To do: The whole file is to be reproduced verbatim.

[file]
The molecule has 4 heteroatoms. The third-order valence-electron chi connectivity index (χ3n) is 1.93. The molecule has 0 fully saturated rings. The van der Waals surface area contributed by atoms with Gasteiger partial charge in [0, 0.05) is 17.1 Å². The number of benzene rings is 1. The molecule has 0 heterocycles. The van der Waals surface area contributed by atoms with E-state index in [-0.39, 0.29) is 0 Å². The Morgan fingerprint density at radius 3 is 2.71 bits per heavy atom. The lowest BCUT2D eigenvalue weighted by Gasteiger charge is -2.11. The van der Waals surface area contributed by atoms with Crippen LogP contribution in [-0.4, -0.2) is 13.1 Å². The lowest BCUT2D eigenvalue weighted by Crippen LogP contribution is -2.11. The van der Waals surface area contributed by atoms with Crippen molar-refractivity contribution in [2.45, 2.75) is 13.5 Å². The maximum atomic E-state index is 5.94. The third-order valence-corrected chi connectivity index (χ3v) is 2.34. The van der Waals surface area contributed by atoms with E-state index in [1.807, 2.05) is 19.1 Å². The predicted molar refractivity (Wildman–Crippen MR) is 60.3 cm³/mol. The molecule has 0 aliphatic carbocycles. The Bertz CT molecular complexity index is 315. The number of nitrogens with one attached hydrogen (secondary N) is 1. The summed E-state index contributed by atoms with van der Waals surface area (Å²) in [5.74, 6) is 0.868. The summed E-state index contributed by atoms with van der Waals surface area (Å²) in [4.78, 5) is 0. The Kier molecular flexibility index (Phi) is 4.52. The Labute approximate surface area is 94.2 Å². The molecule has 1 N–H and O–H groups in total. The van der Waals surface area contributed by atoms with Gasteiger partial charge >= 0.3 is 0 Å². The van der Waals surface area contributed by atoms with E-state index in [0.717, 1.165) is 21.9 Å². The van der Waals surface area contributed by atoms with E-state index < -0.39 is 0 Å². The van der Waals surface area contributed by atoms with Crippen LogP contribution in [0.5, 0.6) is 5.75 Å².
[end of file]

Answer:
The molecule has 4 heteroatoms. The third-order valence-electron chi connectivity index (χ3n) is 1.93. The molecule has 0 fully saturated rings. The van der Waals surface area contributed by atoms with Gasteiger partial charge in [0, 0.05) is 17.1 Å². The number of benzene rings is 1. The molecule has 0 heterocycles. The van der Waals surface area contributed by atoms with E-state index in [-0.39, 0.29) is 0 Å². The Morgan fingerprint density at radius 3 is 2.71 bits per heavy atom. The lowest BCUT2D eigenvalue weighted by Gasteiger charge is -2.11. The van der Waals surface area contributed by atoms with Crippen LogP contribution in [-0.4, -0.2) is 13.1 Å². The lowest BCUT2D eigenvalue weighted by Crippen LogP contribution is -2.11. The van der Waals surface area contributed by atoms with Crippen molar-refractivity contribution in [2.45, 2.75) is 13.5 Å². The maximum atomic E-state index is 5.94. The third-order valence-corrected chi connectivity index (χ3v) is 2.34. The van der Waals surface area contributed by atoms with E-state index in [1.807, 2.05) is 19.1 Å². The predicted molar refractivity (Wildman–Crippen MR) is 60.3 cm³/mol. The molecule has 0 aliphatic carbocycles. The Bertz CT molecular complexity index is 315. The number of nitrogens with one attached hydrogen (secondary N) is 1. The summed E-state index contributed by atoms with van der Waals surface area (Å²) in [5.74, 6) is 0.868. The summed E-state index contributed by atoms with van der Waals surface area (Å²) in [4.78, 5) is 0. The Kier molecular flexibility index (Phi) is 4.52. The Labute approximate surface area is 94.2 Å². The molecule has 1 N–H and O–H groups in total. The van der Waals surface area contributed by atoms with Gasteiger partial charge >= 0.3 is 0 Å². The van der Waals surface area contributed by atoms with E-state index in [0.717, 1.165) is 21.9 Å². The van der Waals surface area contributed by atoms with E-state index < -0.39 is 0 Å². The van der Waals surface area contributed by atoms with Crippen LogP contribution in [0.5, 0.6) is 5.75 Å².